Jay Lake,
(Tor, 2011)

A fantasy with a mesmerizing world and many remarkable characters, Jay Lake's Endurance is the second story that follows the exploits of Green, a highly trained assassin/warrior. She has two main goals in the story: to rescue her closest friend's daughter and to discover and stop a powerful enemy capable of killing gods. All the while, she must keep her troubled past at bay. It's a story that is gritty yet sublime, intimate yet epic. Be aware that there is a fair amount of adult content -- not only in sex and violence, but thematically as well.

Green, who is shown on the cover in stunning artwork by Daniel Dos Santos, is a reluctant hero -- not only because she is a rebellious misfit with loose morals, but because she is well into a pregnancy. Lake does a pretty good job of making Green seem like the ultimate warrior who is frustratingly off her game. Because the story is told in the first person, we get to know her character quite well, and her outward confidence is often a thin shell over her inner insecurities. Her struggle to reconcile her violent ways with upcoming motherhood is quite interesting; her demeanor is decidedly unladylike, but her physical change into a mother brings with it many unsettling thoughts.

One of the most time-consuming and delicate tasks for a fantasy author is to create a setting that is familiar, yet different in interesting and mesmerizing ways. Jay Lake's greatest accomplishment with this novel is this world and the city of Copper Downs; it is very much alive. The gods are tangible beings, and though she tries to avoid them, her fate is closely intertwined with many deities. The description of the underground tunnels is especially captivating. Green's pre-occupation with food brings realism to the story (and evokes the senses of taste and smell) as she constantly craves curried dishes and cardamom rolls.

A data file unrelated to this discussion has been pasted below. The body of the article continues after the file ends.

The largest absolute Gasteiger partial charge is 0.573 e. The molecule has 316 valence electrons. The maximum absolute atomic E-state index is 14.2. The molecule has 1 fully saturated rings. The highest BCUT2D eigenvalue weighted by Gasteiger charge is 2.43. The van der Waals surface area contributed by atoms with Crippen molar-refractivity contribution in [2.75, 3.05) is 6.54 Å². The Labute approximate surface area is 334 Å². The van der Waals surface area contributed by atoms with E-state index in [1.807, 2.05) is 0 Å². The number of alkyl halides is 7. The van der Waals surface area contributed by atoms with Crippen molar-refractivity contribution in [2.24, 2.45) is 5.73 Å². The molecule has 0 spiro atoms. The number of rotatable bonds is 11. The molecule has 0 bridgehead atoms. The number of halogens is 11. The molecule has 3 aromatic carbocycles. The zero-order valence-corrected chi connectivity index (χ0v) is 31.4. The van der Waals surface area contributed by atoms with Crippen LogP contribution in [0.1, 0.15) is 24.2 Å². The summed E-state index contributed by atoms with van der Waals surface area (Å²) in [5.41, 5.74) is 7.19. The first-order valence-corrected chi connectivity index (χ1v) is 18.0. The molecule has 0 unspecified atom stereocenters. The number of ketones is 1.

The characters are varied and original, yet my main complaint is that there are just too many of them crammed into the story. Some of them return from the previous book (which, unfortunately, I have not yet read), and while they have their purpose in this story, it was a little overwhelming to keep track of so many. It was also hard to develop much sentiment for many of them, since my attention could only be stretched so far. Despite this, there were a few stand-outs: the enigmatic twin scholars, Iso and Osi, the disturbing ancient power of Mother Iron, and the deadly avatar, Skinless. Many other characters were interesting, but just made the novel feel more cluttered than really serving a purpose.

While at times bewildering with the amount of characters and sub-plots, Endurance is still a very satisfying book filled with action and mystery. Its lush world and captivating main character will really draw you in; it is truly an original tale.

book review by
Patrick Derksen

1 February 2014

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